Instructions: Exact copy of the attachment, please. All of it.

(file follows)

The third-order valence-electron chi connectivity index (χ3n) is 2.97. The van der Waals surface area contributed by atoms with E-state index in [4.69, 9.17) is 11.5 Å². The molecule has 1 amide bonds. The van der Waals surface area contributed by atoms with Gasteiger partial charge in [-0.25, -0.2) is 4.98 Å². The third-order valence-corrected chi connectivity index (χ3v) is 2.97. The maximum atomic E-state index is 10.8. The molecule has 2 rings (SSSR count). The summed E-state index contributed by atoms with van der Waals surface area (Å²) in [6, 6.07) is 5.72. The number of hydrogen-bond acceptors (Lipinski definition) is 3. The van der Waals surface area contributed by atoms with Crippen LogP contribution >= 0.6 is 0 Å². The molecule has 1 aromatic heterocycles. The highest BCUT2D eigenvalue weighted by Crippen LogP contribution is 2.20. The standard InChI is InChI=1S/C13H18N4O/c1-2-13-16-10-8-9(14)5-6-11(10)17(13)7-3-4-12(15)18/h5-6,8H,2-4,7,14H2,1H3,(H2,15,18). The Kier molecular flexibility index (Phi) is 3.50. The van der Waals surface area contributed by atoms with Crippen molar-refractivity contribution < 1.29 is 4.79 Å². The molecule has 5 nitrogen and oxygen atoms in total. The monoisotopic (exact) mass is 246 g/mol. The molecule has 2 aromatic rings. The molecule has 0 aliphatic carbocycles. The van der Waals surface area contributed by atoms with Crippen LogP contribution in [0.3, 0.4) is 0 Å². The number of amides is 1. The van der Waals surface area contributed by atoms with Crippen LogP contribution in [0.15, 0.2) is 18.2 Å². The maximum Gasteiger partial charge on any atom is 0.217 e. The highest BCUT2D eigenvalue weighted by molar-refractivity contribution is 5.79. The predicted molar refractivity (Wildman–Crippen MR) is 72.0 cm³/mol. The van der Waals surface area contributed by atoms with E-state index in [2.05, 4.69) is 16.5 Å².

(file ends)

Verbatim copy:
The third-order valence-electron chi connectivity index (χ3n) is 2.97. The van der Waals surface area contributed by atoms with E-state index in [4.69, 9.17) is 11.5 Å². The molecule has 1 amide bonds. The van der Waals surface area contributed by atoms with Gasteiger partial charge in [-0.25, -0.2) is 4.98 Å². The third-order valence-corrected chi connectivity index (χ3v) is 2.97. The maximum atomic E-state index is 10.8. The molecule has 2 rings (SSSR count). The summed E-state index contributed by atoms with van der Waals surface area (Å²) in [6, 6.07) is 5.72. The number of hydrogen-bond acceptors (Lipinski definition) is 3. The van der Waals surface area contributed by atoms with Crippen LogP contribution >= 0.6 is 0 Å². The molecule has 1 aromatic heterocycles. The highest BCUT2D eigenvalue weighted by Crippen LogP contribution is 2.20. The standard InChI is InChI=1S/C13H18N4O/c1-2-13-16-10-8-9(14)5-6-11(10)17(13)7-3-4-12(15)18/h5-6,8H,2-4,7,14H2,1H3,(H2,15,18). The Kier molecular flexibility index (Phi) is 3.50. The van der Waals surface area contributed by atoms with Crippen molar-refractivity contribution < 1.29 is 4.79 Å². The molecule has 5 nitrogen and oxygen atoms in total. The monoisotopic (exact) mass is 246 g/mol. The molecule has 2 aromatic rings. The molecule has 0 aliphatic carbocycles. The van der Waals surface area contributed by atoms with Crippen LogP contribution in [0.3, 0.4) is 0 Å². The number of amides is 1. The van der Waals surface area contributed by atoms with Crippen LogP contribution in [0.15, 0.2) is 18.2 Å². The maximum Gasteiger partial charge on any atom is 0.217 e. The highest BCUT2D eigenvalue weighted by molar-refractivity contribution is 5.79. The predicted molar refractivity (Wildman–Crippen MR) is 72.0 cm³/mol. The van der Waals surface area contributed by atoms with E-state index in [2.05, 4.69) is 16.5 Å².